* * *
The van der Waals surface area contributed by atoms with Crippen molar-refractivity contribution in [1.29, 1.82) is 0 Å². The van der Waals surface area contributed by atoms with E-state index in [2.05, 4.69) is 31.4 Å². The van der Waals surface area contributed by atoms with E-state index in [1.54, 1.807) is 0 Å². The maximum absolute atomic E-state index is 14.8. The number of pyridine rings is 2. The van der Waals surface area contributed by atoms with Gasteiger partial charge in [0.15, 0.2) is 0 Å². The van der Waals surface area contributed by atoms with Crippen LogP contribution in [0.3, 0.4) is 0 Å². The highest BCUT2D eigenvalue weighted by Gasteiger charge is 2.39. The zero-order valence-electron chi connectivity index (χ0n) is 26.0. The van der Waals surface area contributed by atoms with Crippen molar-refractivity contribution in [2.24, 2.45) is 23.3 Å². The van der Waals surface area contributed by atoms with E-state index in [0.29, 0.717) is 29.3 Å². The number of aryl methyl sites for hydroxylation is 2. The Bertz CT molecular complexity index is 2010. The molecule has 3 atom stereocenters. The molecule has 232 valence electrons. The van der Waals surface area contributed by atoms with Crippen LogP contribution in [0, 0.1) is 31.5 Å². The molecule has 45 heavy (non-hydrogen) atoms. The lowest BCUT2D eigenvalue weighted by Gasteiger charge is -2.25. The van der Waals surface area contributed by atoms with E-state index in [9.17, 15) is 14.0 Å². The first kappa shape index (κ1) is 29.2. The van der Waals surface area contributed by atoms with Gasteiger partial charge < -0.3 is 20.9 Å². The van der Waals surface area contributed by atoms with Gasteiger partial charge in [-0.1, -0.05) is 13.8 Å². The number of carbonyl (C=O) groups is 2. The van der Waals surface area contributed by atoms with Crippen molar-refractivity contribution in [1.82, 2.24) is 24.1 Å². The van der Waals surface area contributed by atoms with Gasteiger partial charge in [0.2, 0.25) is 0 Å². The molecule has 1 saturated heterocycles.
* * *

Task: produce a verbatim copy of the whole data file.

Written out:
The van der Waals surface area contributed by atoms with Crippen molar-refractivity contribution in [1.29, 1.82) is 0 Å². The van der Waals surface area contributed by atoms with E-state index in [2.05, 4.69) is 31.4 Å². The van der Waals surface area contributed by atoms with E-state index in [1.54, 1.807) is 0 Å². The maximum absolute atomic E-state index is 14.8. The number of pyridine rings is 2. The van der Waals surface area contributed by atoms with Gasteiger partial charge in [0.15, 0.2) is 0 Å². The van der Waals surface area contributed by atoms with Crippen LogP contribution in [0.3, 0.4) is 0 Å². The highest BCUT2D eigenvalue weighted by Gasteiger charge is 2.39. The zero-order valence-electron chi connectivity index (χ0n) is 26.0. The van der Waals surface area contributed by atoms with Crippen molar-refractivity contribution in [2.24, 2.45) is 23.3 Å². The van der Waals surface area contributed by atoms with E-state index in [0.29, 0.717) is 29.3 Å². The number of aryl methyl sites for hydroxylation is 2. The Bertz CT molecular complexity index is 2010. The molecule has 3 atom stereocenters. The molecule has 232 valence electrons. The van der Waals surface area contributed by atoms with Crippen LogP contribution in [0, 0.1) is 31.5 Å². The molecule has 45 heavy (non-hydrogen) atoms. The lowest BCUT2D eigenvalue weighted by Gasteiger charge is -2.25. The van der Waals surface area contributed by atoms with E-state index in [9.17, 15) is 14.0 Å². The first kappa shape index (κ1) is 29.2. The van der Waals surface area contributed by atoms with Gasteiger partial charge < -0.3 is 20.9 Å². The van der Waals surface area contributed by atoms with Gasteiger partial charge in [-0.1, -0.05) is 13.8 Å². The number of carbonyl (C=O) groups is 2. The van der Waals surface area contributed by atoms with Crippen molar-refractivity contribution in [1.82, 2.24) is 24.1 Å². The van der Waals surface area contributed by atoms with Gasteiger partial charge in [0.2, 0.25) is 0 Å². The molecule has 1 saturated heterocycles.